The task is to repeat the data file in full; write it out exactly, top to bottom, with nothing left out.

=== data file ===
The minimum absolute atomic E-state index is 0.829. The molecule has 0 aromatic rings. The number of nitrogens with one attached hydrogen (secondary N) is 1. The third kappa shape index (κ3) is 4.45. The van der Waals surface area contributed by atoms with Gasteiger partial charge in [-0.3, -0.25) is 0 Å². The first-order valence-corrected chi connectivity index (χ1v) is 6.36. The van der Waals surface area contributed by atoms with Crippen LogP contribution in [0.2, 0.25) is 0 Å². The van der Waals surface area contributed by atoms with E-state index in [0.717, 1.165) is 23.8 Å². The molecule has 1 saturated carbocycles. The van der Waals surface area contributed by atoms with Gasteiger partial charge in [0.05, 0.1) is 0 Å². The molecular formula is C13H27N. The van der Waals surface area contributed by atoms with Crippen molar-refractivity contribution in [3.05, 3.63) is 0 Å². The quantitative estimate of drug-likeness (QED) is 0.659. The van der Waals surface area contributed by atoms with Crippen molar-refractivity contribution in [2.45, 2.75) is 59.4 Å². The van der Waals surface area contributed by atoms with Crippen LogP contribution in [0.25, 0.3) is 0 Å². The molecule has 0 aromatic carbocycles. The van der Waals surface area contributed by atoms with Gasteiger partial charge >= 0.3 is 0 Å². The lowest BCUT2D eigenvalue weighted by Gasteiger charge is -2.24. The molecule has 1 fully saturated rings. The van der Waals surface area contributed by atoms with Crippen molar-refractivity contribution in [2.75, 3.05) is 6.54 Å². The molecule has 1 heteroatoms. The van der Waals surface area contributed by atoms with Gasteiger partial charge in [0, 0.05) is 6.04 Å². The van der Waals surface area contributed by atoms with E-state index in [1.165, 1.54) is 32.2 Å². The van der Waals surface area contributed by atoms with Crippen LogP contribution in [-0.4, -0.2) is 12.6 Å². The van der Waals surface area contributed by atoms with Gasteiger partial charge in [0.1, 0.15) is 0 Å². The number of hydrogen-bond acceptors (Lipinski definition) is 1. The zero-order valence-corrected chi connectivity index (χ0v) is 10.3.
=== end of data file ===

The minimum absolute atomic E-state index is 0.829. The molecule has 0 aromatic rings. The number of nitrogens with one attached hydrogen (secondary N) is 1. The third kappa shape index (κ3) is 4.45. The van der Waals surface area contributed by atoms with Gasteiger partial charge in [-0.3, -0.25) is 0 Å². The first-order valence-corrected chi connectivity index (χ1v) is 6.36. The van der Waals surface area contributed by atoms with Crippen LogP contribution in [0.2, 0.25) is 0 Å². The van der Waals surface area contributed by atoms with E-state index in [0.717, 1.165) is 23.8 Å². The molecule has 1 saturated carbocycles. The van der Waals surface area contributed by atoms with Gasteiger partial charge in [0.05, 0.1) is 0 Å². The molecular formula is C13H27N. The van der Waals surface area contributed by atoms with Crippen molar-refractivity contribution in [3.05, 3.63) is 0 Å². The quantitative estimate of drug-likeness (QED) is 0.659. The van der Waals surface area contributed by atoms with Crippen molar-refractivity contribution in [2.45, 2.75) is 59.4 Å². The van der Waals surface area contributed by atoms with Crippen LogP contribution in [0.25, 0.3) is 0 Å². The molecule has 0 aromatic carbocycles. The van der Waals surface area contributed by atoms with Gasteiger partial charge >= 0.3 is 0 Å². The lowest BCUT2D eigenvalue weighted by Gasteiger charge is -2.24. The molecule has 1 fully saturated rings. The van der Waals surface area contributed by atoms with Crippen molar-refractivity contribution in [2.75, 3.05) is 6.54 Å². The molecule has 1 heteroatoms. The van der Waals surface area contributed by atoms with Gasteiger partial charge in [0, 0.05) is 6.04 Å². The van der Waals surface area contributed by atoms with E-state index in [1.165, 1.54) is 32.2 Å². The van der Waals surface area contributed by atoms with Crippen LogP contribution in [-0.4, -0.2) is 12.6 Å². The van der Waals surface area contributed by atoms with Gasteiger partial charge in [0.1, 0.15) is 0 Å². The number of hydrogen-bond acceptors (Lipinski definition) is 1. The zero-order valence-corrected chi connectivity index (χ0v) is 10.3.